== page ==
So, you want to hire support agents who can communicate with your customers via email, chat, and social media. Who doesn’t? But this range of writing skills—and enthusiasm for writing to customers all day long—isn’t common. How can you discover whether the applicant sitting across the table from you or smiling nervously at you in a Zoom meeting has the writing skills to connect with your customers?

One strategy is to ask specific, meaningful, detailed questions about writing during the interview. It’ll take a little work on your part to figure out whether an applicant has excellent writing skills or even competent ones, but it’s worth it. It’s painful to discover after you’ve made an offer that your new employee is a poor writer.

Pose these questions during the interview, and you’ll learn all you need to know about whether the person you’re thinking of hiring has the writing chops to do the job.

  1. Do you like to write? Why? Liking to write isn’t a prerequisite for on-the-job success, but it’s one good indicator. The Why? follow-up should give you some indication of whether the answer is sincere. If the applicant says, “No, I really don’t like to write,” I’d think twice about hiring them to respond to your customers in email, chat, or social media. (I’d also consider asking them why they applied for the job, but that’s another issue …)

  3. What are your writing strengths and weaknesses? Of course, you want to know what an applicant is or isn’t good at, but the best reason to ask this question is to get a sense of how well the applicant can talk about writing, which is an important skill of its own. Even if your dream is to hire agents who are great writers in all support channels, realistically, you’d like to hear—directly from the applicant—what kinds of writing they’re good at and what they need to improve.

  5. How much writing have you done in your previous jobs? (Use a specific measure.) Good writers know how much they produce. “In our live chat channel, I completed about 10 chats per three-hour shift with our premium customers” or “I answered between 20 and 30 e-mails to customers each day” would be good answers to this question.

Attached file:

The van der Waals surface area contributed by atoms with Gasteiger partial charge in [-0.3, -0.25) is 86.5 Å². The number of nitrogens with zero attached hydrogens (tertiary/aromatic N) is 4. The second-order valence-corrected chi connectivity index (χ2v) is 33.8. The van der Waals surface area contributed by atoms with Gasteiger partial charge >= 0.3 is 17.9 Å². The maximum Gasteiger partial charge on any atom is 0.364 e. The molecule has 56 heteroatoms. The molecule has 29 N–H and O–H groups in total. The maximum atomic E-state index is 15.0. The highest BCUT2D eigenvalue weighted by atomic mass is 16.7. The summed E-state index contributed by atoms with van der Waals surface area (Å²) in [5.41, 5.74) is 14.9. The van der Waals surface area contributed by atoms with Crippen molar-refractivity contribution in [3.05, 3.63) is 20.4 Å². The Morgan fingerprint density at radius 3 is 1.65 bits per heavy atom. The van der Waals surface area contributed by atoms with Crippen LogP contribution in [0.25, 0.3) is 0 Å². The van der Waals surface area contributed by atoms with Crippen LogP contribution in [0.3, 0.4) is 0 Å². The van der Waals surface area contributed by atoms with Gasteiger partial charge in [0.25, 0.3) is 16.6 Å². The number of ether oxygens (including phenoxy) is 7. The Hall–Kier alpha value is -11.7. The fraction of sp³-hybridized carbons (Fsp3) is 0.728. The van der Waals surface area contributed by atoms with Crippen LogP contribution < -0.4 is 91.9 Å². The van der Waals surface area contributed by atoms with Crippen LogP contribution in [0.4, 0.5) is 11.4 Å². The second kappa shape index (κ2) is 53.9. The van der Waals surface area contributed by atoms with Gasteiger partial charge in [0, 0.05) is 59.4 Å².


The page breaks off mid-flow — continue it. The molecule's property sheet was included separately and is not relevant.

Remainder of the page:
7. How do you measure the success of your writing? Does the applicant believe, as you do, that good writing accomplishes something? And if so, what? Do they use measures familiar to the support world, such as a customer satisfaction score or first contact resolution? Do they use social media measures of success, such as likes, comments, and shares?

  9. Can you describe three different writing tasks you had on your previous job? Can you arrange them in order of difficulty, listing the easiest one first? There’s no right or wrong answer to this question, but it will reveal a lot about the applicant’s writing experience.

  11. Can you cite one grammar or punctuation rule you are absolutely certain about? A job interview is stressful enough; you probably don’t want to torture the poor applicant with a grammar quiz. But asking a prospective customer service agent to cite one rule, just one, will indicate whether this person is comfortable with the mechanics of writing. It’s a fair question, not a tricky one.

  13. Have you mentored or helped anyone else become a better support writer? If so, what steps did you take to help? While not a writing skill per se, mentoring others does involve the ability to explain what’s wrong with a chat, email, or social response and help the writer make it better. These are important skills for anyone who will be part of a support team.

  15. When you have problems with your writing, what steps do you take to improve? This question may help you get a sense of whether the applicant will take writing feedback well or—even better—seek it out.

OK, maybe asking all of these questions would make for a really long interview and an applicant who’s feeling a bit besieged, so select the ones that resonate with you and provide the insights you need.

I’m giving three workshops at SD Expo Americas in Portland in July, including one on hiring agents who have great writing skills. To find my workshops, search for “Leslie” in the event schedule. I hope to see you in Portland in July!

E-WRITE’s Leslie O’Flahavan helps CSRs write better email, chat, social media, SMS, and chatbots. She provides hands-on writing training, develops quality scorecards, and rewrites KBs. Her clients are international airlines, Fortune 500s, startups, nonprofits, & more. For, Leslie’s author of 3 customer service writing courses. She’s author of the workbook Clear, Correct, Concise E-Mail.

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